Jewelry Celebrates New Health for Wearer

Perhaps it was inspired by the simple hospital bracelet—which some young people sported long after their healthcare stay. Or maybe it was the “Live Strong” bracelet (et al.) that bridged the gap. Whatever the cause, the link between health and jewelry seems to have increased in the past several years.

Eating disorders first rode this trend with pro-ana (anorexia) bracelets, which signify and even celebrate the wearer’s disease with other victims. That seemed unhealthy to jewelry designer Sue Gillerlain and singer/author Jenni Schaefer, who wrote Life Without Ed: How One Woman Declared Independence From Her Eating Disorder and How You Can Too. They started Life Without Ed jewelry, an inspirational collection that celebrates recovery and separation from these diseases.

In the book line, “Ed” stands for “eating disorder.” The idea—created by Schaefer’s former therapist—is that disorder patients are in an abusive, destructive relationship with their disease and must divorce themselves from Ed to recover.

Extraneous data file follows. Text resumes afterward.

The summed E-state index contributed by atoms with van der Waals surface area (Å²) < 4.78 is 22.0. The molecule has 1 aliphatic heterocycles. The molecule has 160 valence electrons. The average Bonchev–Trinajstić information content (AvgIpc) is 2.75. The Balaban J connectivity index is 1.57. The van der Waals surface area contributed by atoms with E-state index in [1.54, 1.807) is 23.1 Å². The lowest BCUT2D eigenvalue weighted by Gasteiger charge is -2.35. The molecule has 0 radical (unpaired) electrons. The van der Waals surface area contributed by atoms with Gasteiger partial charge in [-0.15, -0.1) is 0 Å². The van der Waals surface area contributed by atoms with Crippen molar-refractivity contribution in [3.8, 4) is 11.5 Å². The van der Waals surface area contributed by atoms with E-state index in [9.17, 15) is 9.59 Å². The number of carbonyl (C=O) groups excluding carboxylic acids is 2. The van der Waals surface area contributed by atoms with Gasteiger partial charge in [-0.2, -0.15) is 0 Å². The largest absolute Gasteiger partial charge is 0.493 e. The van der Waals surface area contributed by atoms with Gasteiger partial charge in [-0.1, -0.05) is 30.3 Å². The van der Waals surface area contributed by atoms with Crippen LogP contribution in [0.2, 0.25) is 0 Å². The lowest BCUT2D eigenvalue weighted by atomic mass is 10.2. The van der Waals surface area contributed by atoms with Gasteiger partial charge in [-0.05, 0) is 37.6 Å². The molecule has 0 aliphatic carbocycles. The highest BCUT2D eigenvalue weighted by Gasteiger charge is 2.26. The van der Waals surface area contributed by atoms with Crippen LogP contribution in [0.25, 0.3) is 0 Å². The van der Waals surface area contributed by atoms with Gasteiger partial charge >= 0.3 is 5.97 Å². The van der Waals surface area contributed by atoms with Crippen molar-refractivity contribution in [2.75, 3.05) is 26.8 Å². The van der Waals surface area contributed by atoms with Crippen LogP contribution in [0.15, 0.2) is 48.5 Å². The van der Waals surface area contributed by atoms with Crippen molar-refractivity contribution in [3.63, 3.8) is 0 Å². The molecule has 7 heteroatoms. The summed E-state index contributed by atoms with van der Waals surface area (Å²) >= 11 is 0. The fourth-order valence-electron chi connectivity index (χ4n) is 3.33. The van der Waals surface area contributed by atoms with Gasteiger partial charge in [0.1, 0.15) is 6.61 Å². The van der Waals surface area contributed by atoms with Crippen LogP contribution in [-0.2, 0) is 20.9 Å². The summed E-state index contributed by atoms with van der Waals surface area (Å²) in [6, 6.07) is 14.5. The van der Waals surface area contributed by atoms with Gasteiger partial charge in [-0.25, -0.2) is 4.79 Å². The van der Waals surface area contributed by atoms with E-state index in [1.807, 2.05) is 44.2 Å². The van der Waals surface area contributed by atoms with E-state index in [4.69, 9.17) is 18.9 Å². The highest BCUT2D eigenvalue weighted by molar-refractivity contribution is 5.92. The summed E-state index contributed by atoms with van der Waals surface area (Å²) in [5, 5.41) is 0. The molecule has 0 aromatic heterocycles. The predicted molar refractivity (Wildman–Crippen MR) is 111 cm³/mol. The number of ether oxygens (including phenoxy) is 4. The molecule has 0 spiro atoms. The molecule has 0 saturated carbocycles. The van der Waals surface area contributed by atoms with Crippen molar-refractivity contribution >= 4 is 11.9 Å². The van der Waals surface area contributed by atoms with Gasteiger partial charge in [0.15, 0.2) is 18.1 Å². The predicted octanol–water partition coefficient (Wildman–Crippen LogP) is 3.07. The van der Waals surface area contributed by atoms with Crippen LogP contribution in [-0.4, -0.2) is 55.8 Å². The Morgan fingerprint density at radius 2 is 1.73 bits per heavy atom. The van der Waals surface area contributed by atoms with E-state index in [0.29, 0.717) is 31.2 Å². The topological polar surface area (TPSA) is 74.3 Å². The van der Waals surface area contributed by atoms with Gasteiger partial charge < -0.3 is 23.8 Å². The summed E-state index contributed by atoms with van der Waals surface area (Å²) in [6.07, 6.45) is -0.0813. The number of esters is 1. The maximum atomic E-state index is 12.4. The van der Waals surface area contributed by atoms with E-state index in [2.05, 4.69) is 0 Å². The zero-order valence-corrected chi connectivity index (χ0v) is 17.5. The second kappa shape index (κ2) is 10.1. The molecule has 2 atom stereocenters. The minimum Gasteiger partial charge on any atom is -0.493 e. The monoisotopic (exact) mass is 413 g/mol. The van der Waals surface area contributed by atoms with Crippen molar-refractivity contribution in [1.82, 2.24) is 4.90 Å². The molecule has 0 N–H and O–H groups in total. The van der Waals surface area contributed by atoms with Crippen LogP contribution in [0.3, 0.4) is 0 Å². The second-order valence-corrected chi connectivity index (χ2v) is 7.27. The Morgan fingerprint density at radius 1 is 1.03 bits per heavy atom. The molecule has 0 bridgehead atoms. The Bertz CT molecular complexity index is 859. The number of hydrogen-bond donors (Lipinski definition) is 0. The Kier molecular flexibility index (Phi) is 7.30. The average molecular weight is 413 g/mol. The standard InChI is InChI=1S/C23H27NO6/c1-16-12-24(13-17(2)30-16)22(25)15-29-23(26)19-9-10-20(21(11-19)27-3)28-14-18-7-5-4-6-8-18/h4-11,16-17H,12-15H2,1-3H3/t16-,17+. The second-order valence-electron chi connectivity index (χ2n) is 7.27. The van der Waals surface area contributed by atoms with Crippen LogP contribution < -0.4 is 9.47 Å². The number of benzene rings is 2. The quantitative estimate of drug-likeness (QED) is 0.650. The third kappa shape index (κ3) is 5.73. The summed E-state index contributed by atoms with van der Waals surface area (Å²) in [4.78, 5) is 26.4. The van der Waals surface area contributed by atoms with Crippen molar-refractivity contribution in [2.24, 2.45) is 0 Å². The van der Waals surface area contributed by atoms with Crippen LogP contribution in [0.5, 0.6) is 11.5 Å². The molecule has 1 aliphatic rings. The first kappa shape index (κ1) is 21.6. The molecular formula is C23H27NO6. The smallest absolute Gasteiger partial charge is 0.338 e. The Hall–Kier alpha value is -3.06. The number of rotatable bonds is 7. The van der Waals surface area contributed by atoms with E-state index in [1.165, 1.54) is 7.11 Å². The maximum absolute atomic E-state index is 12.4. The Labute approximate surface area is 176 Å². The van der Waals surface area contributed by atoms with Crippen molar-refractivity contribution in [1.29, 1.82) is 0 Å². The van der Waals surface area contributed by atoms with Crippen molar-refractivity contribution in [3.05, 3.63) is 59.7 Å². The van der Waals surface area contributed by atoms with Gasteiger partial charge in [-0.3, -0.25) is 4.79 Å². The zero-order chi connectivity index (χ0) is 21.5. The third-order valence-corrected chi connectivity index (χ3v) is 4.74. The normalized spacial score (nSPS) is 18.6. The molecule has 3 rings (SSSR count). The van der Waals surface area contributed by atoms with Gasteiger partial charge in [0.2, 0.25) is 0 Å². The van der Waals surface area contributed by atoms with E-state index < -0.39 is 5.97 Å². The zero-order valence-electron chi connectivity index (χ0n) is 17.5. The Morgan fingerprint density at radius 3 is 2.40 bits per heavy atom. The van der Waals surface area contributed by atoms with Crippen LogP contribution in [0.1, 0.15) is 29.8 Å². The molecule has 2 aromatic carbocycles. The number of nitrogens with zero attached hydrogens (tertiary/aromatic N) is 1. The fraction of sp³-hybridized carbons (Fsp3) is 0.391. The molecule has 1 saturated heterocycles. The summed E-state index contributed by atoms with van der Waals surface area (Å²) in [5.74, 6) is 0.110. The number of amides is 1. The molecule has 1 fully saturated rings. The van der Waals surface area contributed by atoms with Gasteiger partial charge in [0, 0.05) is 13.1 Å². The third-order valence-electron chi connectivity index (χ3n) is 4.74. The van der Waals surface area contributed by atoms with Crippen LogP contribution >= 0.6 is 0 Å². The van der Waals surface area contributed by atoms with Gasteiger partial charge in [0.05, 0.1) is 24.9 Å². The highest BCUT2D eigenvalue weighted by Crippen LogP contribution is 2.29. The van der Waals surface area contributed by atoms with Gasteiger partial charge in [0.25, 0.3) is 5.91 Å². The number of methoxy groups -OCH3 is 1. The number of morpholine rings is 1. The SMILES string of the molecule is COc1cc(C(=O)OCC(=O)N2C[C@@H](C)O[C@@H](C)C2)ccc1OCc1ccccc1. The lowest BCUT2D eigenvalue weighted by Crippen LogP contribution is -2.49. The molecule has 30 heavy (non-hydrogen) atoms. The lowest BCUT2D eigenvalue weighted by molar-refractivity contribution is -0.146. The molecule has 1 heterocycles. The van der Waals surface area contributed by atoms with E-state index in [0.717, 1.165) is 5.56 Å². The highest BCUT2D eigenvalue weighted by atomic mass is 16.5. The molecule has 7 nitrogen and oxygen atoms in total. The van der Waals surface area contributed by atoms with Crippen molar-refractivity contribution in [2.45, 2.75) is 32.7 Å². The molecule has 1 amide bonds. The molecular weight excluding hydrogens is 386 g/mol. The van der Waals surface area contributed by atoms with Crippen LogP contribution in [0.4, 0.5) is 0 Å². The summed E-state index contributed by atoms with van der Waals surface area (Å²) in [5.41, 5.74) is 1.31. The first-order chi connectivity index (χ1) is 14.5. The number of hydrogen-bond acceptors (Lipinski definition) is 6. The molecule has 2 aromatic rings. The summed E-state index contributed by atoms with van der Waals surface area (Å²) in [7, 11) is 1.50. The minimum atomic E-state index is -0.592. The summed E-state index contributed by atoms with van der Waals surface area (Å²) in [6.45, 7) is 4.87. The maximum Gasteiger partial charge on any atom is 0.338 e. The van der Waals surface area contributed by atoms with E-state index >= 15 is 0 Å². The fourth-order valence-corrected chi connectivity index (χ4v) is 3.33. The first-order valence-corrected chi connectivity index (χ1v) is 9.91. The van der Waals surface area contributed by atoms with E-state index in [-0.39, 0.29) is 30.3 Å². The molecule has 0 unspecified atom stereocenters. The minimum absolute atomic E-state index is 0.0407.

The jewelry was a natural extension for the women, who noted the importance of meaningful mementos in recovery. “[The jewelry is] a symbol of hope and faith,” Schaefer, who recently appeared on Dr. Phil as an expert on eating disorders, says. “[One survivor] calls it her ‘Ed armor.’”

The line consists of two-sided sterling silver charms, necklaces, and bracelets with the inspiring phrase, a sketched flower symbolizing growth, and a freshwater pearl signifying wisdom. The designers donate 10 percent of proceeds to the National Eating Disorders Association, which promotes awareness and recovery support for victims.

Life Without Ed jewelry can be purchased on sites like

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